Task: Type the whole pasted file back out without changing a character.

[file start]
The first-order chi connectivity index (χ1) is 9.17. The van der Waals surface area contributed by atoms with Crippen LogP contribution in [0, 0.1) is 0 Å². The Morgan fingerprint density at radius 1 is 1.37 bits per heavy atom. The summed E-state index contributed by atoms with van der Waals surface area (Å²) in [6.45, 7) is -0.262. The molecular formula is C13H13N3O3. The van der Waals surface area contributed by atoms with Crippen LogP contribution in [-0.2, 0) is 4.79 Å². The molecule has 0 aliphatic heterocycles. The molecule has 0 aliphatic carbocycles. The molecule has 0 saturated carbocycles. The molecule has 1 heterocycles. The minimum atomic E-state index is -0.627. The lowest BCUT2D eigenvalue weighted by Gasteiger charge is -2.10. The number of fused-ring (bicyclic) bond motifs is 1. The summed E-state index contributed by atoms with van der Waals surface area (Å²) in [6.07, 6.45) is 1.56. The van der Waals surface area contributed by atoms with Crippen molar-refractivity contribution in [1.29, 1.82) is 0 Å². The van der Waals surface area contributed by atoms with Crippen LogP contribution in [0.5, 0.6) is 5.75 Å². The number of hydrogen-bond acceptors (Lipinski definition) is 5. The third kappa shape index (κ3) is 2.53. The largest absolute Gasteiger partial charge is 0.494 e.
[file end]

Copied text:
The first-order chi connectivity index (χ1) is 9.17. The van der Waals surface area contributed by atoms with Crippen LogP contribution in [0, 0.1) is 0 Å². The Morgan fingerprint density at radius 1 is 1.37 bits per heavy atom. The summed E-state index contributed by atoms with van der Waals surface area (Å²) in [6.45, 7) is -0.262. The molecular formula is C13H13N3O3. The van der Waals surface area contributed by atoms with Crippen LogP contribution in [-0.2, 0) is 4.79 Å². The molecule has 0 aliphatic heterocycles. The molecule has 0 aliphatic carbocycles. The molecule has 0 saturated carbocycles. The molecule has 1 heterocycles. The minimum atomic E-state index is -0.627. The lowest BCUT2D eigenvalue weighted by Gasteiger charge is -2.10. The number of fused-ring (bicyclic) bond motifs is 1. The summed E-state index contributed by atoms with van der Waals surface area (Å²) in [6.07, 6.45) is 1.56. The van der Waals surface area contributed by atoms with Crippen molar-refractivity contribution in [1.29, 1.82) is 0 Å². The van der Waals surface area contributed by atoms with Crippen LogP contribution in [0.5, 0.6) is 5.75 Å². The number of hydrogen-bond acceptors (Lipinski definition) is 5. The third kappa shape index (κ3) is 2.53. The largest absolute Gasteiger partial charge is 0.494 e.